At home, a standing argument against woman suffrage has always been that women could not go to the polls without being insulted. The arguments against woman suffrage have always take the easy form of prophecy. The prophets have been prophesying ever since the women's rights movement began in 1848 -- and in forty-seven years they have never scored a hit.
Men ought to begin to feel a sort of respect for their mothers and wives and sisters by this time. The women deserve a change of attitude like that, for they have wrought well. In forty-seven years they have swept an imposingly large number of unfair laws from the statute books of America. In that brief time these serfs have set themselves free -- essentially. Men could not have done so much for themselves in that time without bloodshed -- at least they never have; and that is argument that they didn't know how. The women have accomplished a peaceful revolution, and a very beneficent one; and yet that has not convinced the average man that they are intelligent, and have courage and energy and perseverance and fortitude. It takes much to convince the average man of anything; and perhaps nothing can ever make him realize that he is the average woman's inferior -- yet in several important details the evidences seems to show that that is what he is. Man has ruled the human race from the beginning -- but he should remember that up to the middle of the present century it was a dull world, and ignorant and stupid; but it is not such a dull world now, and is growing less and less dull all the time. This is woman's opportunity -- she has had none before. I wonder where man will be in another forty-seven years?
In the New Zealand law occurs this: `The word person wherever it occurs throughout the Act includes woman.'
That is promotion, you see. By that enlargement of the word, the matron with the garnered wisdom and experience of fifty years becomes at one jump the political equal of her callow kid of twenty-one. The white population of the colony is 626,000, the Maori population is 42,000. The whites elect seventy members of the House of Representatives, the Maoris four. The Maori women vote for their four members.
-- Mark Twain, Following the Equator,
1897, Chapter XXXII
And that's all he has to say on the matter.
The ``average man'' has perhaps not quite caught up to Mr. Clemens.
Note added 99/08/17: I checked some dates. New Zealand was actually the first country in the world to give women's suffrage a real shot, so the above should be read in way of a response to an unprecedented experiment. (Canada didn't follow until 1918, and the US in 1920.)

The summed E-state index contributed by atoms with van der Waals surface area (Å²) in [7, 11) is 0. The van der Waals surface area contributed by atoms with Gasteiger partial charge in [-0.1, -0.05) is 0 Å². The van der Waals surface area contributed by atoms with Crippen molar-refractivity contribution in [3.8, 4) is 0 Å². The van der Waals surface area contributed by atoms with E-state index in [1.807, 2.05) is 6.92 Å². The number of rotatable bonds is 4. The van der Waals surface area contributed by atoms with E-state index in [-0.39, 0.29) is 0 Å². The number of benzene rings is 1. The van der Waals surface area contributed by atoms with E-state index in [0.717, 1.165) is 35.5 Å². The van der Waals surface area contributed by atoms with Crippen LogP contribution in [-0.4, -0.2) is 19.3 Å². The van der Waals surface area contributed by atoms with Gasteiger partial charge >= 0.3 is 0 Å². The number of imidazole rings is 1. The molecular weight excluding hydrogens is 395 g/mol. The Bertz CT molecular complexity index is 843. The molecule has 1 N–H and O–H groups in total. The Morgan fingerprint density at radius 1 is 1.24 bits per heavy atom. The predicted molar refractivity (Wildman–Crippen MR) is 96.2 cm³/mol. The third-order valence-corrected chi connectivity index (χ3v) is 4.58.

The Bay was shaken gently by a 5.0 earthquake today, round about 5:30 or 6 pm, apparently centred somewhere up in Marin. According to the radios, no damage reported except for one listener had a figurine fall off her shelf.
What it felt like at Stanford was sort of like being beside a railway track when a lone locomotive goes by, except not so loud. There was faint rumble and things swayed back and forth once, and that was about it. They had been doing work on the roof right above my office earlier in the day (washing gutters and such), and at first I thought they'd come back and were dragging something heavy around up there -- but then I heard people down the hall calling ``earthquake!''
Was cool, in a sort of perverse way I guess.
Sunday I spent the afternoon volunteering at Plugged In, a community ``technology access center'' for East Palo Alto -- it's only five blocks from my apt, so it was pretty easy to go over. I made a couple signs and spent a while doing some miscellaneous cleaning up, and then a guy brought in a few old computers for donation. I got involved in tearing them down and checking them over, and spent a couple hours talking old hardware with another volunteer there and a few kids who were hanging around. Fun afternoon -- I'm going to have to do that more often.
Probably I should take my old IIsi over there, too. It's older than any of the machines they took in as donations while I was there (though, I suspect, more functional). I can't really see anyone giving me money for anything but the monitor these days, but still, it's hard to part with.
Saw the most extraordinary woman this morning. She was wearing purple, collar to toe. Purple dress, purple stockings, purple shoes, all solid colours, no patterns, all the same shade of Crayola purple. I have no idea how she managed it.
I didn't see her fingernails, but if they weren't purple too I'll be quite disappointed.
I get the feeling I've just taken a step onto a steep loose slope that has just shifted beneath me, and the only way out is to keep myself on top until I get to the bottom.
Forward momentum! I'm psyched.
whatever you can do, or dream you can, begin it.
boldness has genius, power and magic in it.
--johann von goethe